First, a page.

Each year when profit tables are put out, the larger firms show profits of around 30-40% of gross billings. (*Yep that’s an actual statistic, but it varies widely, with some firms recording figures in the 20’s and the odd one over 40%). However, talk numbers with a sole practitioner or a very small firm partner and even 45% can be low. Some achieve as high as 60% profit, with their lower costs and less overheads. That doesn’t mean that large firm partners are heading off in droves for the riches of the boutiques – they aren’t – but those that don’t have the huge clients and practices find that rather than being a small points equity partner, or highly paid salary partner in a large firm, they can have full equity in a boutique firm and do equally well, with less gross fees.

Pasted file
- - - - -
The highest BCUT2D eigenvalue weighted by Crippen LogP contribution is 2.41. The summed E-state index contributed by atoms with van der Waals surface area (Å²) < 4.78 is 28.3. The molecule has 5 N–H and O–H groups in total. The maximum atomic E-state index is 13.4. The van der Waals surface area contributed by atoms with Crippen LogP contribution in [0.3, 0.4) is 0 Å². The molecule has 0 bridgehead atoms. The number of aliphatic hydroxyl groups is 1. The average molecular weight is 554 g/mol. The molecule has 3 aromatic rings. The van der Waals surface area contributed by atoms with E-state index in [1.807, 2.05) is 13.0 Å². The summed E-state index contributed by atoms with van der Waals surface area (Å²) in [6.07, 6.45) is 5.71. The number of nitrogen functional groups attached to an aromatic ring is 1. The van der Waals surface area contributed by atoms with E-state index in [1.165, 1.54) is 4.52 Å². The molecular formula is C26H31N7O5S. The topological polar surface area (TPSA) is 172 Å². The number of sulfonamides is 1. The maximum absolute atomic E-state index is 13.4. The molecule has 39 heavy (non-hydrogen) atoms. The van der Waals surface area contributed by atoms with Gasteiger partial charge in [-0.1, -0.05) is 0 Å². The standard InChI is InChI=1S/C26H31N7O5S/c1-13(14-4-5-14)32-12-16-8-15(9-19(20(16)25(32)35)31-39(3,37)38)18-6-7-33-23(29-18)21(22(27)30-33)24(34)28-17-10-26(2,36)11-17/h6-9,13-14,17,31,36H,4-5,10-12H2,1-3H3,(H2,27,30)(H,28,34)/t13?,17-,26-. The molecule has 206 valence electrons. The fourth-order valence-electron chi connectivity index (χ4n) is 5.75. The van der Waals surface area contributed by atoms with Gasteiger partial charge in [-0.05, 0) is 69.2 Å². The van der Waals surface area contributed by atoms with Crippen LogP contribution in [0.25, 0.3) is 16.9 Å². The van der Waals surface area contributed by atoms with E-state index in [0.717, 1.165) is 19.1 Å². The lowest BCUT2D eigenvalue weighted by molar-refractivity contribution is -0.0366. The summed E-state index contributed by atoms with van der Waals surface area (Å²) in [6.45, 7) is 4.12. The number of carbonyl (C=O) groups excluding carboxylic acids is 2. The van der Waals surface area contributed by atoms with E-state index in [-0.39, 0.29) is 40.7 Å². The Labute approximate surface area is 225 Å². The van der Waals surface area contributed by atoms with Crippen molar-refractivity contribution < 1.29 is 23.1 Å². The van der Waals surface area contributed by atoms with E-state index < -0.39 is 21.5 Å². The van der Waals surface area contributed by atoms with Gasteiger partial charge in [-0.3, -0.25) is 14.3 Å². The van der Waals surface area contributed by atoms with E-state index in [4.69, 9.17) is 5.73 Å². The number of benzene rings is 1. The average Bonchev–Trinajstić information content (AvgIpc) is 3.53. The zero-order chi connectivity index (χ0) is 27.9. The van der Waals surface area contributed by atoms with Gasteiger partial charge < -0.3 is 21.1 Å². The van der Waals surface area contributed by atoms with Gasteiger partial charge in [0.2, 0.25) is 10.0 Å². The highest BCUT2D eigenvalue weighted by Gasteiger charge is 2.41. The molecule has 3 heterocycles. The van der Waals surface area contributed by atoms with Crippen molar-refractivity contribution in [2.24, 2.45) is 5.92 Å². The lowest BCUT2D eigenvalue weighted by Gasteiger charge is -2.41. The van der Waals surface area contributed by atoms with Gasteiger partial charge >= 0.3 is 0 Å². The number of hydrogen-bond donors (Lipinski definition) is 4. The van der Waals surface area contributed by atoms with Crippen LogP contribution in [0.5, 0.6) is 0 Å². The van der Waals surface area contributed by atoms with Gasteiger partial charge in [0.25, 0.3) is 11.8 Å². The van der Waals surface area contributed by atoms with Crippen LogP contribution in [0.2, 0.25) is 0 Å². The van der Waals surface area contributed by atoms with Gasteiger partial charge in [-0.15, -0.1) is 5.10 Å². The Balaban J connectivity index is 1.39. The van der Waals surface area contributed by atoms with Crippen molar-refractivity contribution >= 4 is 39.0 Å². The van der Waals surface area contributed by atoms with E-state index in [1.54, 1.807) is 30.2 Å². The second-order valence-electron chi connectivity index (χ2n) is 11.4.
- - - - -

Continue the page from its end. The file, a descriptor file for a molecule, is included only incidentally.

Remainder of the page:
3. Smaller firms can be more flexible
Flexibility can come in different forms, my hamstrings excluded apparently. Here, I mean the flexibility to charge lower or one-off rates, take on work that may not be a fit with a larger firm, work different or reduced hours, or even the billing practices on offer – such as fixed fee etc. Generally, the feedback we get from partners is that while the larger firms are more flexible than ever, smaller firms are still streets ahead on this point. And like I said about most humans and “destiny”: people as a whole like to be able to make decisions, have variety, please other people and decide how they will do this. Being flexible helps that.
4. Lower rates
For lawyers working in particular areas or with clients that are heavily rate sensitive, a lot of partners are moving just to ensure they can keep their clients or attract new ones. For some clients rates are key, and for those partners a smaller firm can usually give an advantage. Many partners give this reason as their number one cause for making the move.